Court rules County moratorium does not violate state constitution
CLARK COUNTY – The Washington State court of appeals has unanimously sided with Clark County, and against the owner of a pot shop in Hazel Dell. John Larson, owner of Emerald Enterprises, which runs Sticky’s Pot Shop on Highway 99, has argued the county’s marijuana ban runs afoul of the state constitution, because it prohibits something allowed by state law.
The Appeals Court disagreed, ruling that Initiative 502, approved by voters in 2012, does make recreational marijuana legal, but it did not require local municipalities to allow them. The law, and amendments later approved by the legislature, allows local governments to set a maximum number of licensed marijuana retailers, but not a minimum number.
The court also ruled that state law gives local jurisdictions broad power when it comes to enforcing their own laws, assuming those laws don’t directly conflict with state law. Their decision states that, while recreational marijuana sales are legal under state law, they are not mandatory.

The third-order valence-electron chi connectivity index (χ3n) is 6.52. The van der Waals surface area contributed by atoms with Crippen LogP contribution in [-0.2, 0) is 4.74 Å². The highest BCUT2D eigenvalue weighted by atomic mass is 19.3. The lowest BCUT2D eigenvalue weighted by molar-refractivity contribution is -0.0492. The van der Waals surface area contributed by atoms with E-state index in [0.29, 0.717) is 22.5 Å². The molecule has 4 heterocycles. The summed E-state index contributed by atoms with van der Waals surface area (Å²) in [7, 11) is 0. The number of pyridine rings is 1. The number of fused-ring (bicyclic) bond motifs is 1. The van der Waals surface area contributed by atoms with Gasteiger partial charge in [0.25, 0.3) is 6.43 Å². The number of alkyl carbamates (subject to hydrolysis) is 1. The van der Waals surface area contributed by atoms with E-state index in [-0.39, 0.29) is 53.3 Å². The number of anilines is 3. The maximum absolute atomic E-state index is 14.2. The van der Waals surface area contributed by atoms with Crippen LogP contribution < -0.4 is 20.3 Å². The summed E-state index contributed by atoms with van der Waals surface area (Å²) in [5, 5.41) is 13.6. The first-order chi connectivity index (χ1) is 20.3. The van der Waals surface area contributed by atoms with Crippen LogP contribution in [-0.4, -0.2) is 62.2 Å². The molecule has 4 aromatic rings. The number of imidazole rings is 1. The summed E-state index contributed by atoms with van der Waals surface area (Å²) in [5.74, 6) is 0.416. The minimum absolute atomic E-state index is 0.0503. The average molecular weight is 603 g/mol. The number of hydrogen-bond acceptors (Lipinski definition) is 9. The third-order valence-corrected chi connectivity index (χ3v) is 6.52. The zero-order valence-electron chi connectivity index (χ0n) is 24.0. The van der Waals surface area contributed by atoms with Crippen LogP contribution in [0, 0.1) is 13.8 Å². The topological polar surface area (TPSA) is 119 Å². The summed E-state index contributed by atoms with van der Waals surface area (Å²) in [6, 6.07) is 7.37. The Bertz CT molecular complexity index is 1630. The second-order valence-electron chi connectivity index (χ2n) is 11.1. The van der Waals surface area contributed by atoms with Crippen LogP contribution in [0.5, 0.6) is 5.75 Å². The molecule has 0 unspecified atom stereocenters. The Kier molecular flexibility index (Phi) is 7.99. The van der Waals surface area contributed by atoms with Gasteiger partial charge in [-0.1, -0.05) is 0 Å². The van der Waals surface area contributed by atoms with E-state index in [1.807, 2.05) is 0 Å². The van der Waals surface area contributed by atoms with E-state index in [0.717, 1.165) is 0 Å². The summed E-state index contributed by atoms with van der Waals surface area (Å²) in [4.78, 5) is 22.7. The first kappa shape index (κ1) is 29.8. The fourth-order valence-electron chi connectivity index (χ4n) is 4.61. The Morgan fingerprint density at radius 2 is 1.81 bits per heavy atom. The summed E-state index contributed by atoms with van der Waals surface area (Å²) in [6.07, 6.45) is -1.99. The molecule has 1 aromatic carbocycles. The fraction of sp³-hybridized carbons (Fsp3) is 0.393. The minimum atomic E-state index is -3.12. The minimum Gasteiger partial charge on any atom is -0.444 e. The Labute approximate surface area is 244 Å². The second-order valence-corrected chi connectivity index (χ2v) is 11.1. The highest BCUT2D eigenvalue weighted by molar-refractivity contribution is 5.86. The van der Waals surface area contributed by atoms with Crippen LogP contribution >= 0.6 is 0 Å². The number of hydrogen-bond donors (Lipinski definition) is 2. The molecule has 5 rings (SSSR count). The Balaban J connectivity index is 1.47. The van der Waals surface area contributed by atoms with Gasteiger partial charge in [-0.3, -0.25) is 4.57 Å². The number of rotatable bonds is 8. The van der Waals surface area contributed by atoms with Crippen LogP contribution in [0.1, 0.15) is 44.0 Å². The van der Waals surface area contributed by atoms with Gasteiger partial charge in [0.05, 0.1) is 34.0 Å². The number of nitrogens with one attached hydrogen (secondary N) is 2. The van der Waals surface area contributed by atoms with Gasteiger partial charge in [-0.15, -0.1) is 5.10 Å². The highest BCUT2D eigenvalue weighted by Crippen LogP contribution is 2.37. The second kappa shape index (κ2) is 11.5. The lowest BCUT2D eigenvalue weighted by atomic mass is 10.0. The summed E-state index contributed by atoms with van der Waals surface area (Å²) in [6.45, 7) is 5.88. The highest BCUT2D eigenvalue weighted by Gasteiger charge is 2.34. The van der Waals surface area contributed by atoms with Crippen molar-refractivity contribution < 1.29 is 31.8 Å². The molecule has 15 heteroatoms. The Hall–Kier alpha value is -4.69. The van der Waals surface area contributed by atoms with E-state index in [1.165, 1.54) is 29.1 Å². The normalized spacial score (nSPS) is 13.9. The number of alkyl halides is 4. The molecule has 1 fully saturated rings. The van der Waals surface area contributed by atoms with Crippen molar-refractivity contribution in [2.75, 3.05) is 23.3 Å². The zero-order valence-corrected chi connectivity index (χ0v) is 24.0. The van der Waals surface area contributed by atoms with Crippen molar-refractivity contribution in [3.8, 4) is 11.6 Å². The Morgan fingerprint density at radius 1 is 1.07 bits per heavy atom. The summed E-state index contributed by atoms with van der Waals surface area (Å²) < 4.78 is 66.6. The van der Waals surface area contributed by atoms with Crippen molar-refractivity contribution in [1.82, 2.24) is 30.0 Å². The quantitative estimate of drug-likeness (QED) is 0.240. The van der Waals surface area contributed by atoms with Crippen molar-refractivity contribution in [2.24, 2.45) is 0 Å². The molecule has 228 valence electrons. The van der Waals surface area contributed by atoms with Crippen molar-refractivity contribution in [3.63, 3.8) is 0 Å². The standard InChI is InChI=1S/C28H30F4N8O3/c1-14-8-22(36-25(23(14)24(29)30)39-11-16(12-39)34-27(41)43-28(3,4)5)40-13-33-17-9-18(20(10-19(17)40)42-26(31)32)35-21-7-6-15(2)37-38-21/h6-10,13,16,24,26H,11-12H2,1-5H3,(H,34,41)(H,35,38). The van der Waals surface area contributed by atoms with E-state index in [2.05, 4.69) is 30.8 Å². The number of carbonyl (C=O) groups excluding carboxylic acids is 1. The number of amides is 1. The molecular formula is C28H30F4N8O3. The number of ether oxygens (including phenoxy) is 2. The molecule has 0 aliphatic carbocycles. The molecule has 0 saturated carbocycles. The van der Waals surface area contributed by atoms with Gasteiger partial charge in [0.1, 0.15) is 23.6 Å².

A 2014 opinion by state Attorney General Bob Ferguson, while not binding, stated that local bans were allowed under the law. Currently six counties and 30 cities in Washington State have banned marijuana-related businesses. The Legislature did pass an amendment stating that any municipality banning marijuana would forfeit any tax revenue generated.
Sticky’s has been operating in violation of the county ban since Clark County Superior Court judge Daniel Stahnke allowed Larson to post a $205,000 bond to cover existing county fines, and those they would accrue during their legal challenge. It’s expected the business will be able to continue operating while the Appeals Court ruling is brought to the state Supreme Court.
Clark County Council recently debated the issue of whether to hold hearings about possibly ending the marijuana moratorium, but decided to hold off after hearing from a number of groups opposed to the idea. You can read more about that here: